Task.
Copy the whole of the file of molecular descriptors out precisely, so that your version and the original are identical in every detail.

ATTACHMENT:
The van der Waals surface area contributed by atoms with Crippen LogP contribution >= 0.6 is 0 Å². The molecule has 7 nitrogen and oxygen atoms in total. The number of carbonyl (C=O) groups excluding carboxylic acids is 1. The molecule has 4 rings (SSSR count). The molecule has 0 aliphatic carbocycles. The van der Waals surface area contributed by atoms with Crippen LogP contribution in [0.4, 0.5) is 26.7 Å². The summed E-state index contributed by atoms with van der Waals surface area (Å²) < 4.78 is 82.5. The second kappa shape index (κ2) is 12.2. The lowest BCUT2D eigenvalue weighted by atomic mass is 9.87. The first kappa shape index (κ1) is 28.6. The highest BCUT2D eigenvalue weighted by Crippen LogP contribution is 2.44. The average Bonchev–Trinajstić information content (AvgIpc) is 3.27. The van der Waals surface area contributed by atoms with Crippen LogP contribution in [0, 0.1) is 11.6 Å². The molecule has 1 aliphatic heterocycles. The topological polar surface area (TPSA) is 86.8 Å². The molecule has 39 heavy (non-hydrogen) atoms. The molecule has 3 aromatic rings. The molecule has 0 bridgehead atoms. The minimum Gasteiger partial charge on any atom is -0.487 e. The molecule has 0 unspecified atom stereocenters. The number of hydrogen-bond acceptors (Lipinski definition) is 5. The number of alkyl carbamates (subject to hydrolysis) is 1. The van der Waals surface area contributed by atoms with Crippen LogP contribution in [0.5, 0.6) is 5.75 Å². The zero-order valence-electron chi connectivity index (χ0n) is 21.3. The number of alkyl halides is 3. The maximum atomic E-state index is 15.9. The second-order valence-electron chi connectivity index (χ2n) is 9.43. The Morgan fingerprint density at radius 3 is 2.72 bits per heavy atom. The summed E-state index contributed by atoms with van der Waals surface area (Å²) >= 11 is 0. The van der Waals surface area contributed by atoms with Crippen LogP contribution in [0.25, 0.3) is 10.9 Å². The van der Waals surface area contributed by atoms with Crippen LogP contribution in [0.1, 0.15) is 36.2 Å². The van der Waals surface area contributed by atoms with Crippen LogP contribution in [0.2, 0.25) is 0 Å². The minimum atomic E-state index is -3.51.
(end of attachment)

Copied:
The van der Waals surface area contributed by atoms with Crippen LogP contribution >= 0.6 is 0 Å². The molecule has 7 nitrogen and oxygen atoms in total. The number of carbonyl (C=O) groups excluding carboxylic acids is 1. The molecule has 4 rings (SSSR count). The molecule has 0 aliphatic carbocycles. The van der Waals surface area contributed by atoms with Crippen LogP contribution in [0.4, 0.5) is 26.7 Å². The summed E-state index contributed by atoms with van der Waals surface area (Å²) < 4.78 is 82.5. The second kappa shape index (κ2) is 12.2. The lowest BCUT2D eigenvalue weighted by atomic mass is 9.87. The first kappa shape index (κ1) is 28.6. The highest BCUT2D eigenvalue weighted by Crippen LogP contribution is 2.44. The average Bonchev–Trinajstić information content (AvgIpc) is 3.27. The van der Waals surface area contributed by atoms with Crippen LogP contribution in [0, 0.1) is 11.6 Å². The molecule has 1 aliphatic heterocycles. The topological polar surface area (TPSA) is 86.8 Å². The molecule has 39 heavy (non-hydrogen) atoms. The molecule has 3 aromatic rings. The molecule has 0 bridgehead atoms. The minimum Gasteiger partial charge on any atom is -0.487 e. The molecule has 0 unspecified atom stereocenters. The number of hydrogen-bond acceptors (Lipinski definition) is 5. The number of alkyl carbamates (subject to hydrolysis) is 1. The van der Waals surface area contributed by atoms with Crippen LogP contribution in [0.5, 0.6) is 5.75 Å². The zero-order valence-electron chi connectivity index (χ0n) is 21.3. The number of alkyl halides is 3. The maximum atomic E-state index is 15.9. The second-order valence-electron chi connectivity index (χ2n) is 9.43. The Morgan fingerprint density at radius 3 is 2.72 bits per heavy atom. The summed E-state index contributed by atoms with van der Waals surface area (Å²) >= 11 is 0. The van der Waals surface area contributed by atoms with Crippen LogP contribution in [0.25, 0.3) is 10.9 Å². The van der Waals surface area contributed by atoms with Crippen LogP contribution in [0.1, 0.15) is 36.2 Å². The van der Waals surface area contributed by atoms with Crippen LogP contribution in [0.2, 0.25) is 0 Å². The minimum atomic E-state index is -3.51.